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Fama’s markets

14 October 2013 By Olaf Storbeck, Viktoria Dendrinou

Economics is the only field in which two people can share a Nobel prize for saying opposing things. This old joke, provoked by the 1974 prize that went to ideological antagonists Friedrich August von Hayek and Gunnar Myrdal, is proving relevant again. Eugene Fama, Lars Peter Hansen and Robert Shiller all worked on financial markets’ efficiency and drew separate, if not opposing, conclusions. This is a welcome reminder that the dismal science has few absolute truths to offer – mostly questions to explore.

Hansen’s merits are methodological. His key innovation, the Generalized Method of Moments (GMM), is a popular econometric technique with applications in micro- and macro-economics, used to uncover relationships between variables in uncertain, complex economic environments – such as asset markets. 

Unlike Hansen, Fama and Shiller are mostly known for the conclusions they – or often, others – draw from their academic work. Fama is one of the founding fathers of the “efficient market hypothesis”, which roughly holds that financial markets always send the right price signals. Shiller, on the other hand, seems to have spent decades debunking the EMH, collecting empirical evidence that markets are prone to bubbles and irrational exuberance.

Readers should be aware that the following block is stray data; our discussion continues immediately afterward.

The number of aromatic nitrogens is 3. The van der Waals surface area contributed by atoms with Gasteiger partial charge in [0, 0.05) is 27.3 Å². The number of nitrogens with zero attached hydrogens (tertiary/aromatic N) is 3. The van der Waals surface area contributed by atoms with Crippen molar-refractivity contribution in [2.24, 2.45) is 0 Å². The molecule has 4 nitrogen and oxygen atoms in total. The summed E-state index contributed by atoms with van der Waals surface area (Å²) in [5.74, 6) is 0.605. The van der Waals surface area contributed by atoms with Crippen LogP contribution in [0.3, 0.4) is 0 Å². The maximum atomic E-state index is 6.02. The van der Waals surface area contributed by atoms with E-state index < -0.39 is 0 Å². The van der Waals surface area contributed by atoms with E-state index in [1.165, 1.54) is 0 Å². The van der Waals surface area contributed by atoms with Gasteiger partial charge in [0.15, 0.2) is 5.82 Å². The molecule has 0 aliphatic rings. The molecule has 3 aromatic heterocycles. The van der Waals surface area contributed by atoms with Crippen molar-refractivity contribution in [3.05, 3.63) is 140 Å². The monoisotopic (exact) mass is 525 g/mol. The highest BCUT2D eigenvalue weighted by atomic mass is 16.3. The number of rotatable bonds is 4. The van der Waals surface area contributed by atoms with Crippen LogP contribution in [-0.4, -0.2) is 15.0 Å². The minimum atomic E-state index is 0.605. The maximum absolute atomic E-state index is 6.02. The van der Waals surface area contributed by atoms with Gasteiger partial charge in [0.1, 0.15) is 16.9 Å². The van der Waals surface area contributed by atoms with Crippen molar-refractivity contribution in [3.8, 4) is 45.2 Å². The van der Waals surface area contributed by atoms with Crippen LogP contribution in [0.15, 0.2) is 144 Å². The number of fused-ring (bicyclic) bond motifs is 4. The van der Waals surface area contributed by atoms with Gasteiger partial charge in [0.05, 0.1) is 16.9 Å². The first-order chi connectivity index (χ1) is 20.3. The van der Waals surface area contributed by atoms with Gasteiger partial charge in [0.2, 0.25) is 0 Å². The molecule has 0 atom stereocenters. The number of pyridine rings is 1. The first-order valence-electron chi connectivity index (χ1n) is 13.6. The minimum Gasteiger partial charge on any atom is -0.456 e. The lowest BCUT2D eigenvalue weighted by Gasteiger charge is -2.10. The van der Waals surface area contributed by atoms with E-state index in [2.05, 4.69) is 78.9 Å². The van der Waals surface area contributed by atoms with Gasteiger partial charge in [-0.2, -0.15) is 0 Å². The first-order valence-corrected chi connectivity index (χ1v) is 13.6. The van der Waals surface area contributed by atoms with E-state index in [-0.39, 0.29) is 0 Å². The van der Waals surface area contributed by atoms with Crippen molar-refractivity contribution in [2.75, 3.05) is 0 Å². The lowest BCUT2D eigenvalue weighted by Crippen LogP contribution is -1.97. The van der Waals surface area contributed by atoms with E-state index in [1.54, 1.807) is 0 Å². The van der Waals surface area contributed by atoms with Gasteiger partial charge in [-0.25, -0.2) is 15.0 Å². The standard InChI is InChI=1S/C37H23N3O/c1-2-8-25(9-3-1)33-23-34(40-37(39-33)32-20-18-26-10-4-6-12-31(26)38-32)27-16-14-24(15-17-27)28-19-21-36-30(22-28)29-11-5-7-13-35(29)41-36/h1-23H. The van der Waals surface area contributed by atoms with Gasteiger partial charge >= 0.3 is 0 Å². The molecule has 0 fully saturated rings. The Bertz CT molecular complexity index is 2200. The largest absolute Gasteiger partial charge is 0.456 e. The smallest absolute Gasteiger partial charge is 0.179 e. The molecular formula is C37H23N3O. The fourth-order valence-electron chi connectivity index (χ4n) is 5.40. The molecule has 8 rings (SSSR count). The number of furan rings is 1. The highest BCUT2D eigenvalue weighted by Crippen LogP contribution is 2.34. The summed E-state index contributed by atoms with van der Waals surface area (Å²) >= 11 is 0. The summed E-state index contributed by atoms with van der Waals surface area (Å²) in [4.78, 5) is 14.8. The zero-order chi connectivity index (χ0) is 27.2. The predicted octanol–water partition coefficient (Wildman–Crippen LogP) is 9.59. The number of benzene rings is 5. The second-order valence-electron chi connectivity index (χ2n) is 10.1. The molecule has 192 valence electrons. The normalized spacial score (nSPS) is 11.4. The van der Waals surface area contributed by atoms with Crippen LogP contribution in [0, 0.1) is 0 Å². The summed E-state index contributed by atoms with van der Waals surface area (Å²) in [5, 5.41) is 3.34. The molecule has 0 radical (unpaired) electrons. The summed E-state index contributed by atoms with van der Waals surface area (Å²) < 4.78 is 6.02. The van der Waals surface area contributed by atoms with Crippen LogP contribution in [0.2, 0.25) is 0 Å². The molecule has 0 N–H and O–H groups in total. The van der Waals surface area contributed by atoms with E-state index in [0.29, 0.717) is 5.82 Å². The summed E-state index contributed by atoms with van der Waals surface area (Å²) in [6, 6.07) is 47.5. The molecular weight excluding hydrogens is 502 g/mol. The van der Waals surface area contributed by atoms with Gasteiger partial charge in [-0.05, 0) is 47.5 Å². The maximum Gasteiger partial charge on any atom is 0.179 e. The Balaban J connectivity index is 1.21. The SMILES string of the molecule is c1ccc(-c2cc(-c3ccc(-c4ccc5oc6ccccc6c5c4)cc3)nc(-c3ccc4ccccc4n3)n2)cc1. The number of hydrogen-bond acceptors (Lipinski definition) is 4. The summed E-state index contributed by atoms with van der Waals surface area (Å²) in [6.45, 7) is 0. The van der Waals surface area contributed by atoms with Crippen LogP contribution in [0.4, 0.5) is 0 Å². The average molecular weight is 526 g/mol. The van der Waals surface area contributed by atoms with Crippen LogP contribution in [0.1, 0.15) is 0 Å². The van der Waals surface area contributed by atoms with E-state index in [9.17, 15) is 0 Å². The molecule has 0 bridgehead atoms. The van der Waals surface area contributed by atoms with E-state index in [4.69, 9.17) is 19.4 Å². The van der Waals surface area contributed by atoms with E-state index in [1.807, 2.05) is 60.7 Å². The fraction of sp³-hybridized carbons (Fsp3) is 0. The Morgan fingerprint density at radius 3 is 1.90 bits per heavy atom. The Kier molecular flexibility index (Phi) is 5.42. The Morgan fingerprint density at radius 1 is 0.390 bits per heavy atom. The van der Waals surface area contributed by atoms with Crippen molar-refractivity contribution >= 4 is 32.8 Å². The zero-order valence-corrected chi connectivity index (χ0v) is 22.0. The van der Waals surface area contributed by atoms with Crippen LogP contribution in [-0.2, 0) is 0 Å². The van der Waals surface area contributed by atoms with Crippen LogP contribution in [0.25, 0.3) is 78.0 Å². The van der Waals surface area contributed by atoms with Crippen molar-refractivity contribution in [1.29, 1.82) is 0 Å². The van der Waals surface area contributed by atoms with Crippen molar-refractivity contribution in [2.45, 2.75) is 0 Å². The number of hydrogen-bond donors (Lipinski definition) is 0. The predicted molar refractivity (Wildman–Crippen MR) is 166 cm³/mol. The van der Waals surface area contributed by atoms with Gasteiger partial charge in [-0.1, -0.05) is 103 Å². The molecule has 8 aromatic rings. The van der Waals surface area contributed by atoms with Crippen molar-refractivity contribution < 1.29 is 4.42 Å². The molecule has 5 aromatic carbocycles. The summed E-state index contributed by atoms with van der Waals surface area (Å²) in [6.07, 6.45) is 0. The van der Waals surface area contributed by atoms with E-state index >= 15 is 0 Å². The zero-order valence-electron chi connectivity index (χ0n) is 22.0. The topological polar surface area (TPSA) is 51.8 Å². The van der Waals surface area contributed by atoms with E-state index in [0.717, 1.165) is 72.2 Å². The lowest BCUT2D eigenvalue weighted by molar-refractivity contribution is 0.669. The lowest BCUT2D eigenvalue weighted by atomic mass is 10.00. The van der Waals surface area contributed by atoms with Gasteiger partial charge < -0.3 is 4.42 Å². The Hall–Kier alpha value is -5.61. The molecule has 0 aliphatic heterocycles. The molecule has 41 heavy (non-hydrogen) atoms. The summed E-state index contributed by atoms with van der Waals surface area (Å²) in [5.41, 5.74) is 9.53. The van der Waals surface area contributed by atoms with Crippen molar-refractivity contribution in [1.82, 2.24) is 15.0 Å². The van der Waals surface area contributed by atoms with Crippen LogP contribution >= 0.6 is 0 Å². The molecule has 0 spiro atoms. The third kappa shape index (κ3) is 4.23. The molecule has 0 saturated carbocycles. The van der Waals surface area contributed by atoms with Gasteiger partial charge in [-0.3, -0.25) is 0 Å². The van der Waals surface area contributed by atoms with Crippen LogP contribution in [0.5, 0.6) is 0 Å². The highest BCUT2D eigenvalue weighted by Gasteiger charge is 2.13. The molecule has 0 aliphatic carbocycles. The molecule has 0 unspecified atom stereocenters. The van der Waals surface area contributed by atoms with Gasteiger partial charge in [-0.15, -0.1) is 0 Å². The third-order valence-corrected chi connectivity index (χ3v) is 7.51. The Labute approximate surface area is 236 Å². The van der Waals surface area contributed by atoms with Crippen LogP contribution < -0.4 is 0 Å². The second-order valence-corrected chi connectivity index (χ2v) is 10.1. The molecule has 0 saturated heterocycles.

An important practical insight of Fama’s research is that it is difficult – if not impossible – to beat the wider stock market over a sustained period of time. Empirical research supports this finding, and triggered the rise of passive investment funds that track stock market indices.

Overall, however, Fama’s influence on practical policy has been stronger than it should have. EMH nurtured an excessive faith in the wonders of unregulated financial markets, which led economists to ignore speculative excesses. That partly explains the general passivity during the dot.com hype, and later the housing bubble, which triggered the biggest financial and economic crisis since the Great Depression.

Robert Shiller is one of the few economists who warned against those bubbles. His was at times a lonely voice, which explained stock market movements by “animal spirits”. More recently, especially after the crisis, his approach has become more mainstream.

Rewarding both Shiller and Fama the same year shows that economics remains a healthy chorus of loud, conflicting voices. But Hansen’s work in particular shows that a technical framework remains key to better understanding of complex questions, or at least framing the debate.


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